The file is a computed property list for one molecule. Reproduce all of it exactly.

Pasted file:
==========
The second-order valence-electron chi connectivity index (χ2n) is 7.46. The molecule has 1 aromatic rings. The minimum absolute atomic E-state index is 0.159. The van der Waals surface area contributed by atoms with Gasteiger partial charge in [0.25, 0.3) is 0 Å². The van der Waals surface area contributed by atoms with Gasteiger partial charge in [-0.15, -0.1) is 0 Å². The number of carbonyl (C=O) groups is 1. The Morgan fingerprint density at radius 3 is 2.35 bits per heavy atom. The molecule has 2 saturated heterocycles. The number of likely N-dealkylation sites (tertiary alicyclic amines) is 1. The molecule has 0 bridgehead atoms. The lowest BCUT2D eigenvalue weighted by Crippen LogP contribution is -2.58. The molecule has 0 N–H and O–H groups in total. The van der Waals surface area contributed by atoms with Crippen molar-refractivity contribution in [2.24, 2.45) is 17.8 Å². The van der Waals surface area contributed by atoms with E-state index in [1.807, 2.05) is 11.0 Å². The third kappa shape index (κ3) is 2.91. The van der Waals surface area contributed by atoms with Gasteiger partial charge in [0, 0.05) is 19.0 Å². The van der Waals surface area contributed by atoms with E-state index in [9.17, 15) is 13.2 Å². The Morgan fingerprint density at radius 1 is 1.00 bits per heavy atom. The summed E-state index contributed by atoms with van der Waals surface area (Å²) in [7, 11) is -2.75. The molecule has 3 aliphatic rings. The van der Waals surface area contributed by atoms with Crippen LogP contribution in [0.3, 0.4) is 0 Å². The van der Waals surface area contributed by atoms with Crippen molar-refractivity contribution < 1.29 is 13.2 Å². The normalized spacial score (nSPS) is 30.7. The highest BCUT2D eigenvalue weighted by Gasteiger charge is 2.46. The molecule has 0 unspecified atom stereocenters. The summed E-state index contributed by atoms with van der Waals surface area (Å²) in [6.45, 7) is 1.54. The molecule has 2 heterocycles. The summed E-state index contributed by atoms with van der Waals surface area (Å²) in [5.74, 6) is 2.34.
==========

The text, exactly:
The second-order valence-electron chi connectivity index (χ2n) is 7.46. The molecule has 1 aromatic rings. The minimum absolute atomic E-state index is 0.159. The van der Waals surface area contributed by atoms with Gasteiger partial charge in [0.25, 0.3) is 0 Å². The van der Waals surface area contributed by atoms with Gasteiger partial charge in [-0.15, -0.1) is 0 Å². The number of carbonyl (C=O) groups is 1. The Morgan fingerprint density at radius 3 is 2.35 bits per heavy atom. The molecule has 2 saturated heterocycles. The number of likely N-dealkylation sites (tertiary alicyclic amines) is 1. The molecule has 0 bridgehead atoms. The lowest BCUT2D eigenvalue weighted by Crippen LogP contribution is -2.58. The molecule has 0 N–H and O–H groups in total. The van der Waals surface area contributed by atoms with Crippen molar-refractivity contribution in [2.24, 2.45) is 17.8 Å². The van der Waals surface area contributed by atoms with E-state index in [1.807, 2.05) is 11.0 Å². The third kappa shape index (κ3) is 2.91. The van der Waals surface area contributed by atoms with Gasteiger partial charge in [0, 0.05) is 19.0 Å². The van der Waals surface area contributed by atoms with E-state index in [9.17, 15) is 13.2 Å². The Morgan fingerprint density at radius 1 is 1.00 bits per heavy atom. The summed E-state index contributed by atoms with van der Waals surface area (Å²) in [7, 11) is -2.75. The molecule has 3 aliphatic rings. The van der Waals surface area contributed by atoms with Crippen LogP contribution in [0.3, 0.4) is 0 Å². The van der Waals surface area contributed by atoms with Crippen molar-refractivity contribution < 1.29 is 13.2 Å². The normalized spacial score (nSPS) is 30.7. The highest BCUT2D eigenvalue weighted by Gasteiger charge is 2.46. The molecule has 0 unspecified atom stereocenters. The summed E-state index contributed by atoms with van der Waals surface area (Å²) in [6.45, 7) is 1.54. The molecule has 2 heterocycles. The summed E-state index contributed by atoms with van der Waals surface area (Å²) in [5.74, 6) is 2.34.